Demany, L., Pressnitzer, D., and Semal, C.
J Acoust Soc Am, 126:1342–1348, 2009
DOI, Google Scholar
Demany and Ramos [(2005). J. Acoust. Soc. Am. 117, 833-841] found that it is possible to hear an upward or downward pitch change between two successive pure tones differing in frequency even when the first tone is informationally masked by other tones, preventing a conscious perception of its pitch. This provides evidence for the existence of automatic frequency-shift detectors (FSDs) in the auditory system. The present study was intended to estimate the magnitude of the frequency shifts optimally detected by the FSDs. Listeners were presented with sound sequences consisting of (1) a 300-ms or 100-ms random “chord” of synchronous pure tones, separated by constant intervals of either 650 cents or 1000 cents; (2) an interstimulus interval (ISI) varying from 100 to 900 ms; (3) a single pure tone at a variable frequency distance (Delta) from a randomly selected component of the chord. The task was to indicate if the final pure tone was higher or lower than the nearest component of the chord. Irrespective of the chord’s properties and of the ISI, performance was best when Delta was equal to about 120 cents (1/10 octave). Therefore, this interval seems to be the frequency shift optimally detected by the FSDs.
If you present 5 tones simultaneously, people cannot tell whether a subsequently presented tone was one of the 5 tones, or lay in the middle between any 2 of the 5 tones. On the other hand, people can judge whether a subsequently presented tone lay above or below any one of the 5 tones. This paper investigates the dependency of this effect on how much the subsequent tone lay above or below one of the 5 (here actually 6) tones (frequency shift), on how much the 6 tones were separated (Iv) and on the interstimulus interval (ISI) between the first set of tones and the subsequent tone. The authors replicated the mentioned previous findings and presented data suggesting that there is an optimal frequency shift at which subjects performed best in the task. They argue that this is at roughly 120 cents.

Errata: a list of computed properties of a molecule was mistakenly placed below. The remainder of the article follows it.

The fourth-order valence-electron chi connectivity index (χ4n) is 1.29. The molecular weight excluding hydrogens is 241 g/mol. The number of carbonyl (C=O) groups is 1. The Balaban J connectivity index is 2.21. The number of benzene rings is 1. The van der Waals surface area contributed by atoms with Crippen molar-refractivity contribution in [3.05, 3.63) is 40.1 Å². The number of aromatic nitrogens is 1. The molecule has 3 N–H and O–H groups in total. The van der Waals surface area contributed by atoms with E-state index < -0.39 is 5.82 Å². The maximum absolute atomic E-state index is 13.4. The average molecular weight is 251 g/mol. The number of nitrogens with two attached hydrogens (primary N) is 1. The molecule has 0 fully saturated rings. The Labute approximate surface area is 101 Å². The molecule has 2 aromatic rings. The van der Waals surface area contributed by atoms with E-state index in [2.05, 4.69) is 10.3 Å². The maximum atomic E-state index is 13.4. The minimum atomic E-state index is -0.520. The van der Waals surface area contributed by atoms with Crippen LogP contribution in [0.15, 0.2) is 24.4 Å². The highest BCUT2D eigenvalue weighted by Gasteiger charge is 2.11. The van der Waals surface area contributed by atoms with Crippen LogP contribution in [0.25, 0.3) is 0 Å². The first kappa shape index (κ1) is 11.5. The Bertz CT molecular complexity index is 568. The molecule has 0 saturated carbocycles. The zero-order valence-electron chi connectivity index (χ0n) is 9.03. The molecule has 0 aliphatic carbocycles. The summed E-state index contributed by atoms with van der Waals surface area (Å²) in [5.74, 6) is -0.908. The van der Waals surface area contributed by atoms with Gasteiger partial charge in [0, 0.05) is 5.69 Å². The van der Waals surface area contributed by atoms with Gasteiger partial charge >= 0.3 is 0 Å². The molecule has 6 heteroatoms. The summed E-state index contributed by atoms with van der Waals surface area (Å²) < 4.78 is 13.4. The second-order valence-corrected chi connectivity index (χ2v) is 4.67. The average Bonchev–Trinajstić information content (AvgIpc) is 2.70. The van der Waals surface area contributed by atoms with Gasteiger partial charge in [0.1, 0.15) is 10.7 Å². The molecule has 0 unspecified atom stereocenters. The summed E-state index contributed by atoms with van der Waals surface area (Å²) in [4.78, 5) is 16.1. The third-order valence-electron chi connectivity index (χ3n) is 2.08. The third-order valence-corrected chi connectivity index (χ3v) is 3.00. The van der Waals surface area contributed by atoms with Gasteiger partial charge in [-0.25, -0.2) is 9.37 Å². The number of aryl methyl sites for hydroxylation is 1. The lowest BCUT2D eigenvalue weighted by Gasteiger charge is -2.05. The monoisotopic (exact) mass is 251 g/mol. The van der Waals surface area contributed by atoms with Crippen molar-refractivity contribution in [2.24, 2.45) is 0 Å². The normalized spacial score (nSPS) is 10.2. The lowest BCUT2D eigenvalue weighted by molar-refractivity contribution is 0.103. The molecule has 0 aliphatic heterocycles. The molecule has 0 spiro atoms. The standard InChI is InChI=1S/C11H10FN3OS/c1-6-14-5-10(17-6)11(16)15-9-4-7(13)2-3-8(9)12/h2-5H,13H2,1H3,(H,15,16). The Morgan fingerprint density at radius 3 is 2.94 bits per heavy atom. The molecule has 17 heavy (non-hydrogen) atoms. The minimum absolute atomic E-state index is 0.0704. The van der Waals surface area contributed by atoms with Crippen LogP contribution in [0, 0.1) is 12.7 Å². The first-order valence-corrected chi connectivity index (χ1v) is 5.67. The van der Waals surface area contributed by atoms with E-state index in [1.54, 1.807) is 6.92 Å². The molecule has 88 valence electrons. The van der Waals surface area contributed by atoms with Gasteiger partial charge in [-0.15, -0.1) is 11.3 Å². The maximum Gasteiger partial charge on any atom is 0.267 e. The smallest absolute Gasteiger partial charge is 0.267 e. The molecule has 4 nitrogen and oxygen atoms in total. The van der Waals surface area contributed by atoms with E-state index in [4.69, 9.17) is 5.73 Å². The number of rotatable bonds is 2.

I have several remarks about the analysis. First of all, the number of subjects in the two experiments is very low (7 and 4, each including the first author). While in experiment 1 the curves of d-prime over subjects look relatively consistent, this is not the case for larger ISIs in experiment 2. The main flaw of the analysis is that their suggestion of an optimal frequency shift of 120 cents is based on curve fitting of an exponential function to 4,5, or 6 data points where they also add an artificial baseline data point at d-prime=0 for frequency shift=0. The data point as such makes sense as the judgement of a subject whether the shift was up or down must be random when the true shift was actually 0. Still, it feels wrong to include an artificial data point in the analysis. In the end, especially for large ISIs the variability of thus estimated optimal frequency shifts for individual subjects is so variable that it seems pointless to conclude anything about the mean over (4) subjects.
Sam actually tried to replicate the original finding on which this paper is based. He commented that it was hard to replicate it in a large group of subjects and he found differences between musicians and non-musicians (which shouldn’t be true for something that belongs to really basic hearing abilities). He also noted that subjects were generally quite bad in this task and that he found it to be impossible to make the task easier, when one wants to maintain that the 6 initial tones cannot be perceived individually.
The authors of the paper seem to use subjects, which perform particularly well in these tasks, repeatedly in their experiments.
It has been noted in the groupmeeting that this research could be linked better to, e.g., the mismatch negativity literature which is also concerned with detection of deviations. Sam pointed to the publication containing the original findings in response.